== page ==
1,114 research outputs found

### Analysis of Super-Kamiokande 5-day Measurements of the Solar Neutrino Flux

Data in 5-day bins, recently released by the Super-Kamiodande Consortium, has
been analyzed by a likelihood procedure that has certain advantages over the
Lomb-Scargle procedure used by the consortium. The two most prominent peaks in
the power spectrum of the 10-day data were at 9.42 y-1 and 26.57 y-1, and it
was clear that one was an alias of the other caused by the regularity of the
binning. There were reasons to believe that the 9.42 y-1 peak was an alias of
the 26.57 y-1 peak, but analysis of the 5-day data makes it clear that the
reverse is the case. In addition to a strong peak near 9.42 y-1, we find peaks
at 43.72 y-1and at 39.28 y-1. After comparing this analysis with a
power-spectrum analysis of magnetic-field data, we suggest that these three
peaks may be attributed to a harmonic of the solar rotation rate and to an
r-mode oscillation with spherical harmonic indices l = 2, m = 2.Comment: Accepted for publication in Astrophysical Journa

### Time-Series Analysis of Super-Kamiokande Measurements of the Solar Neutrino Flux

The Super-Kamiokande Consortium has recently released data suitable for
time-series analysis. The binning is highly regular: the power spectrum of the
acquisition times has a huge peak (power S > 120) at the frequency (in cycles
per year) 35.98 (period 10.15 days), where power measurements are such that the
probability of obtaining a peak of strength S or more by chance at a specified
frequency is exp(-S). This inevitably leads to severe aliasing of the power
spectrum. The strongest peak in the range 0 - 100 in a power spectrum formed by
a likelihood procedure is at 26.57 (period 13.75 days) with S = 11.26. For the
range 0 - 40, the second-strongest peak is at 9.42 (period 38.82 days) with S =
7.3. Since 26.57 + 9.42 = 35.99, we conclude that the weaker peak at 9.42 is an
alias of the stronger peak at 26.57. We note that 26.57 falls in the band 26.36
- 27.66, formed from twice the range of synodic rotation frequencies of an
equatorial section of the Sun for normalized radius larger than 0.1.
Oscillations at twice the rotation frequency, attributable to "m = 2"
structures, are not uncommon in solar data. We find from the shuffle test that
the probability of obtaining a peak of S = 11.26 or more by chance in this band
is 0.1 %. This new result therefore supports at the 99.9% confidence level
previous evidence, found in Homestake and GALLEX-GNO data, for rotational
modulation of the solar neutrino flux. The frequency 25.57 points to a source
of modulation at or near the tachocline.Comment: 15 pages, 8 figure

### Uncertainty in estimates of the number of extraterrestrial civilizations

An estimation of the number N of communicative civilizations is made by means of Drake's formula which involves the combination of several quantities, each of which is to some extent uncertain. It is shown that the uncertainty in any quantity may be represented by a probability distribution function, even if that quantity is itself a probability. The uncertainty of current estimates of N is derived principally from uncertainty in estimates of the lifetime of advanced civilizations. It is argued that this is due primarily to uncertainty concerning the existence of a Galactic Federation which is in turn contingent upon uncertainty about whether the limitations of present-day physics are absolute or (in the event that there exists a yet undiscovered hyperphysics) transient. It is further argued that it is advantageous to consider explicitly these underlying assumptions in order to compare the probable numbers of civilizations operating radio beacons, permitting radio leakage, dispatching probes for radio surveillance for dispatching vehicles for manned surveillance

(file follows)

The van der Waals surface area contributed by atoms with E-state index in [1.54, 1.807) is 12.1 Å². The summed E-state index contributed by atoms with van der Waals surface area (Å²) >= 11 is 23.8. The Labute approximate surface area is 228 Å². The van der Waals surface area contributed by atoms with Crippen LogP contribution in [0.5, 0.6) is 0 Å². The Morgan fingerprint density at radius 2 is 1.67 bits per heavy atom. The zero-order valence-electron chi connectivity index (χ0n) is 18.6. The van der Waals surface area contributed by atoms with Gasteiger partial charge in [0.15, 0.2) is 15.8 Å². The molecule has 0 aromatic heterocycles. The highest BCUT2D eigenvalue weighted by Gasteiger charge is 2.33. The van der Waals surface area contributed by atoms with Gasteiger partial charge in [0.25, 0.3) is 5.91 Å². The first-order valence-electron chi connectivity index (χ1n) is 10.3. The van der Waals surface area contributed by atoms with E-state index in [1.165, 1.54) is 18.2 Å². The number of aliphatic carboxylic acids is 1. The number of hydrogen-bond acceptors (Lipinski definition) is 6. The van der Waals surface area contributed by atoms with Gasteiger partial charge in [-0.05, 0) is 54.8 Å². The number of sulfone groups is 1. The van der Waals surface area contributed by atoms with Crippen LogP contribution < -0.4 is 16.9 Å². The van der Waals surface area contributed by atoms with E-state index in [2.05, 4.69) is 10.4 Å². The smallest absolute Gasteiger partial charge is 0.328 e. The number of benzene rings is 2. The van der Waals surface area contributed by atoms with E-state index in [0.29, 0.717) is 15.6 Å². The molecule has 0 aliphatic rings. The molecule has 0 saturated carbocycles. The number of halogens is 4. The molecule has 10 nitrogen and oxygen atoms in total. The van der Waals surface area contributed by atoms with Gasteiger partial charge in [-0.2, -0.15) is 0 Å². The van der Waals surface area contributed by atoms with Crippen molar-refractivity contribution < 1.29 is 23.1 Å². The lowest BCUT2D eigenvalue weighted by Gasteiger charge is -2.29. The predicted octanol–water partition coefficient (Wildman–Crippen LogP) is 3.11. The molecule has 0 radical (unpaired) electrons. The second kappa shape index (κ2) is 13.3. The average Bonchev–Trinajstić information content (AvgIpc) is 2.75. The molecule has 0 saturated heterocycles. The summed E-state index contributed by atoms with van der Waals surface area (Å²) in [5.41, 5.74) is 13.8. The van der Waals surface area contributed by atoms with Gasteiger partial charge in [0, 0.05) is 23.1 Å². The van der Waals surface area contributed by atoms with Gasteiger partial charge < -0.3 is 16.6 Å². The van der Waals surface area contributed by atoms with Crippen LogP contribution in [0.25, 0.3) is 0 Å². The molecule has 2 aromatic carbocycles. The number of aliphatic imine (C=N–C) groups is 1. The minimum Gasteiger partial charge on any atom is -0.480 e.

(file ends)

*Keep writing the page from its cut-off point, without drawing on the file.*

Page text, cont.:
### A theory of theories

Theory comparisons with facts obtained by reduction of observed dat

### Examination of time series through randomly broken windows

The effect of irregular interruption of data collection (the breaking of the window function) on the spectrum determination of a time series is investigated. It is assumed that there is a uniform probability p that each interval of length tau, of the total interval of length T = tau, yields no data. For the linear case (Fourier transform) it is found that the noise to signal ratio has a (one sigma) value less than epsilon if N exceeds p(-1) (1-p) epsilon (-2). For the quadratic case, the same requirement is met by the less restrictive requirement that N exceed p(-1) (1-p) epsilon (-1). It appears that, if four observatories spaced around the Earth were to operate for 25 days, each for six hours a day (N = 100), and if the probability of cloud cover at any site on any day is 20% (p = 0.8), the r.m.s. noise to signal ratio is 0.25% for frequencies displaced from a sharp strong signal by 15 micro Hz. The noise to signal ratio drops off rapidly if the frequency offset exceeds 15 micro Hz

### Extragalactic radio sources

The standard model for extragalactic variable radio sources comprises an isotropically expanding plasmoid with frozen magnetic flux and an electron distribution which evolves adiabatically. This model leads to the following relaton between the peak luminosity L (sub nu, m) and the relevant frequency nu(sub m) which are functions of time: L(sub nu,m) is proportional to nu(sub m)(n) where N = (7n + 5)/(4n + 5). In this expression, n is the spectral index in the optically thin part of the spectrum, where L (sub nu) is proportional to nu (-n). For n in the range 0.5 to 1.5, the standard model yields N in the range 1.2 to 1.4. By contrast, analysis of observational data yields estimates of N in a small range about the mean value 0.4, in clear contradiction with the standard model

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